Last week, Sony finally unveiled its rival offering to Microsoft’s all-you-can-play Game Pass service, which essentially divided PlayStation Plus into three tiers, with PS Now and its library of previous-gen games merged into the top tier for PS5.
It’s certainly a promising start, but for now Microsoft still has the upper hand for two reasons. Firstly, Sony has shied away from offering big releases on the service on Day One as Microsoft does, and secondly PS3 games will be streamed remotely, rather than played locally. By contrast, the Xbox Series X and S can play close to 700 Xbox 360 games locally.
But that latter issue could still be fixed, according to Venturebeat journalist Jeff Grubb. On his Game Mess YouTube channel (opens in new tab), Grubb muses that Sony could still be looking to upgrade PS3 games on PS5 to local play, meaning an end to latency and the ability to play offline.
“Since talking about this all week, I’ve looked, I’ve asked… it sounds like Sony might be working on emulation for PS3 on PS5,” he said.
But don’t expect this move, if it does happen, to occur overnight. “It may take some time,” Grubb cautioned.
Grubb has a good record with Sony rumors, having previously detailed the new PS Plus offering, with a high degree of accuracy, several weeks before it was officially announced.
Grubb went on to say that he would favor a bit more transparency from Sony on this. “I wish they would come out and tell us that,” he continued. “Tell us that you care about this stuff because that is what was missing from the PS Plus announcement… to me, it seemed like they didn’t care about any of it. They just slapped it together, put a new name on it and sold it.”
The hard Cell
This isn’t the first time we’ve heard about possible enhanced backwards compatibility for PS5. Back in January, a patent was uncovered hinting that Sony could resolve the problem by running hardware at a lower clock speed.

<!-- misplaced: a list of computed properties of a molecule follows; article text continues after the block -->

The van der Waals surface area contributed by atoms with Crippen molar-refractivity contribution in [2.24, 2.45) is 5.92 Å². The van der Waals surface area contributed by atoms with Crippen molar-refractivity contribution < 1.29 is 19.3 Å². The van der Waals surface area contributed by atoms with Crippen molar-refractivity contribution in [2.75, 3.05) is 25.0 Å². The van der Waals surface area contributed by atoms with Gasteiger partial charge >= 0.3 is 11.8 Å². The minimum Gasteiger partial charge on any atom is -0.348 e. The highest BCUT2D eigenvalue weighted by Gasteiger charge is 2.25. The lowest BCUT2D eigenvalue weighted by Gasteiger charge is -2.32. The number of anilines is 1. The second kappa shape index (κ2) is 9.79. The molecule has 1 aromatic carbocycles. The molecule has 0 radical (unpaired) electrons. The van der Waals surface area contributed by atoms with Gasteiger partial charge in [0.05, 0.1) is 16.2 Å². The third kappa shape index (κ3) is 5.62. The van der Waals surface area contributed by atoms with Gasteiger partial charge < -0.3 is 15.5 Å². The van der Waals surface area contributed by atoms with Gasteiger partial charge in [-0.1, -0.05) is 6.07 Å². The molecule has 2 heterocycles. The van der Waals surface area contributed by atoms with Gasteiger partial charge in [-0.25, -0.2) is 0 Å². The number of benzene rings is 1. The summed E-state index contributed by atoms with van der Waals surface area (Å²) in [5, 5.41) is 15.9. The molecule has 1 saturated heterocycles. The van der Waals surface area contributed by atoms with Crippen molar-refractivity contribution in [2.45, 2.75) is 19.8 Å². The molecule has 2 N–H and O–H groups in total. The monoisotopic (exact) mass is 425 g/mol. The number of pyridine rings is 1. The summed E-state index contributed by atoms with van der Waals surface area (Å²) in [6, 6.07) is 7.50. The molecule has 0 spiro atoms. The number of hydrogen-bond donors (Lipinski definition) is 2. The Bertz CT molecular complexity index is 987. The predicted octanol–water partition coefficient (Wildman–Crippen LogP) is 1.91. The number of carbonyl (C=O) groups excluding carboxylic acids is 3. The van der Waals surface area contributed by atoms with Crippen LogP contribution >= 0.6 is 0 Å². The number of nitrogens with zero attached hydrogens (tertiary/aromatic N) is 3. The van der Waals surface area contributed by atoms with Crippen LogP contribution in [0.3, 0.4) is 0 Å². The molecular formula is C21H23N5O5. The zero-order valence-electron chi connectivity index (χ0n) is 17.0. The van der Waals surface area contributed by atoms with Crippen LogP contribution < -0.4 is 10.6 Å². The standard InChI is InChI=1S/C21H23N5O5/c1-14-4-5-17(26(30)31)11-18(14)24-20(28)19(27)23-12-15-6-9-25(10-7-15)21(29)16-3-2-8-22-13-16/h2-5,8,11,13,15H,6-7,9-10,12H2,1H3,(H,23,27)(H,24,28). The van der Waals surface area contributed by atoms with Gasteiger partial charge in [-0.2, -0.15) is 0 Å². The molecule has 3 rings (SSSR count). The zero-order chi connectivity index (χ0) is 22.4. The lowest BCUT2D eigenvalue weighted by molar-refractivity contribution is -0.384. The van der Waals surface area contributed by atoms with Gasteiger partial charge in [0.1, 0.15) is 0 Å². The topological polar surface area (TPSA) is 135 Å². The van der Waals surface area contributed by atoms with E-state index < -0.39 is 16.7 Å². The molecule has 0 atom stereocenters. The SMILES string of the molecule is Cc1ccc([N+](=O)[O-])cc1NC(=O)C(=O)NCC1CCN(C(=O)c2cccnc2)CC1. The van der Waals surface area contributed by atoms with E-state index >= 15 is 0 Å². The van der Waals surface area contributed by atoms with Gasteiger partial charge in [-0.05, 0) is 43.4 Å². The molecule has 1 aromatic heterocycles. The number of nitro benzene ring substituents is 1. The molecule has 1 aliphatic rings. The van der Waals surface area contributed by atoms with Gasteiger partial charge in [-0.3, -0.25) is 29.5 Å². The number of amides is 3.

Notably, the word “PS3” (or indeed “PlayStation”) didn’t come up in the patent, however, and while such things are deliberately opaque, that could also be significant. The PS3’s unusual architecture and unique Cell processor are notoriously hard to emulate, and it may just be simpler to keep PS3 games streamed for a smoother experience.
Indeed, the patent sounds deceptively simple: put bluntly, if immaculate emulation was possible simply by slowing down hardware, then every console in the history of gaming would support it. That isn’t the case, and notably the first-generation of PS3 actually included built-in PS2 hardware for backwards compatibility — something that was eventually removed to keep costs down.
So even if this local PS3 compatibility does happen, it’s best to keep expectations in check. Remember, not every Xbox 360 game works on Xbox Series X/S, even with the relatively simpler architecture.
If this emulation move does happen, it may just be that Sony makes it work for the big hitters — think InFamous, Ratchet & Clank, Killzone and Metal Gear Solid — while leaving lesser titles to be played by enthusiasts on the original vintage hardware, or just streamed via the new PS Plus. Either way, it looks like Microsoft could well keep its advantage on this front.